The golden maple bowl was a big glowing half moon to my young eyes, fallen from the sky. Entering the dining room from the kitchen, it stood to the right of the doorway on three wooden legs positioned like a tripod to support it. It was wide-bellied and, suspended on its legs, almost half my size when I was five years old.


The room it occupied was filled with Heywood Wakefield furniture – a blonde oval dining table in the middle, with a matching mirrored buffet to one side to make the cramped room seem larger. A simple lighting fixture above the table gave the entire room an amber glow. It was a warm space you wanted to eat in together. We seldom did.


We were a family that came and went, catching meals on the fly in the kitchen when our stomachs signaled it was time. My father worked long hours as a policeman on the beat. My mother taught school far from home and came back tired and distracted. Meals were not times for social connection; they were practical necessities.


Except when my grandmother came with her culinary gifts in tow, none of which she had passed on to my mother. Then, the scents of blueberry muffins, freshly made applesauce, just-roasted beef and finger-formed meatballs filled the house and spilled out into the neighborhood when the windows were open. My brother and I arrived home from school deliriously hungry on the days she came to cook, and we would eat and talk with abandon as she stood nearby us at the kitchen table.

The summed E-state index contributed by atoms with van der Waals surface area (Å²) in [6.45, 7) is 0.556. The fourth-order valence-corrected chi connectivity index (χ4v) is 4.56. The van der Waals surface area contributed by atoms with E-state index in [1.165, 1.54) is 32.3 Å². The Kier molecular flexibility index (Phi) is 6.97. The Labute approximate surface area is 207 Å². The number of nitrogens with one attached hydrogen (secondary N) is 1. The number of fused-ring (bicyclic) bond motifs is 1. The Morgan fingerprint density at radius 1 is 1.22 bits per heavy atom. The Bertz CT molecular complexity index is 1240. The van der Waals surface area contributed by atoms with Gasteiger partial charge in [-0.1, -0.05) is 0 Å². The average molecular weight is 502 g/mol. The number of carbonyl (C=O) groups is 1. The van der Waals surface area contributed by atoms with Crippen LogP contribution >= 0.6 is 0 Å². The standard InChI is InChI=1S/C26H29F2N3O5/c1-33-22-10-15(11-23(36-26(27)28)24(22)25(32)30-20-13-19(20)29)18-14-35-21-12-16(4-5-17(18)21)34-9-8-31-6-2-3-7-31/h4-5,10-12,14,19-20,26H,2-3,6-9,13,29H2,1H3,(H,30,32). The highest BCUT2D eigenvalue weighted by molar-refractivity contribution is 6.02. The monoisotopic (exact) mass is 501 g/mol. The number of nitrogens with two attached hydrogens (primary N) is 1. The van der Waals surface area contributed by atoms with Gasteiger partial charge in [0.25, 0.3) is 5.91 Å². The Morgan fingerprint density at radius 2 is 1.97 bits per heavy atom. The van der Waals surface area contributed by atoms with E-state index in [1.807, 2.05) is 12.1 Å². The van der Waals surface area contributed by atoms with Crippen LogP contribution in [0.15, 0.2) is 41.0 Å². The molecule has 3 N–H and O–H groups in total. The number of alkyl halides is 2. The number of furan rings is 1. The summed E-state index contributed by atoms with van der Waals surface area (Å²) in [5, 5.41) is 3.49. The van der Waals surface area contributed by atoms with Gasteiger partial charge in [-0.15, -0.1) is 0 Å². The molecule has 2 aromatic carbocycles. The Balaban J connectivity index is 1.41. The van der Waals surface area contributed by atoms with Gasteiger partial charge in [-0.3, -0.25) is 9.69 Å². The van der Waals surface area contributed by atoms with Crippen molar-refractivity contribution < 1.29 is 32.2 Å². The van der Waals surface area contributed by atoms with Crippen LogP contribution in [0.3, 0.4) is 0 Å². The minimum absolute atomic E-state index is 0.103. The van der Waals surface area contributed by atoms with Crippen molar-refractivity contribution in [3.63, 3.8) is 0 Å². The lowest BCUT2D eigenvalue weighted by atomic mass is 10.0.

The dining room was never important in my childhood, at least not for dining. It mattered because it housed the bowl, the great big three-legged wooden bowl to the right of the doorway. The bowl was the designated repository for all our belongings when we returned home from school. Gloves, scarves, hats, bags, books, toys, miscellany all found their way there. Jackets were hung on the hooks at the back door, but everything else went into the bowl.


The bowl satisfied my mother’s need for tidiness at all costs. Messiness was painful to her, like a nagging injury; it put her in a bad mood. We were children, careless and carefree, while she was fighting to keep gloom at bay. She managed the challenge by tucking away our playthings in basement closets and crawlspaces, and by organizing the ones remaining in view meticulously on shelves. She managed by discarding whatever she considered excess without consultation from us. And she managed by allowing the bowl to absorb the overflow of our belongings, which, if left unattended on the floor, were like flotsam and jetsam to her, a wrack line of ugly childhood debris.


As a kid, l learned the value of neatness early to maintain peace in the house. My mother yelled less when our things were put away. I learned as I grew older to keep most of my life out of sight. The messy stuff – my doubts, my worries, my questions – went underground, unaddressed, My mother assumed oversight of all the early spaces in my life except a space deep inside me that she never chose to see.


What is curious to me still is how much I loved that big wooden bowl. It was a strategic weapon for my mother in her fight against mayhem and moodiness, but for me it became a one-of-a-kind safe space, sturdy and constant as a good friendship. Its familiarity was comforting when I came home from school to a quiet house. Its reliability was a reassurance when no one was around. It confined me, but it contained me as well. I always knew where to find my mittens on the way out the door.


Throughout her career as a clinical psychologist, Bonnie Chwast listened with great appreciation to the stories her patients told her. Now in retirement, she is finding time to tell some of her own.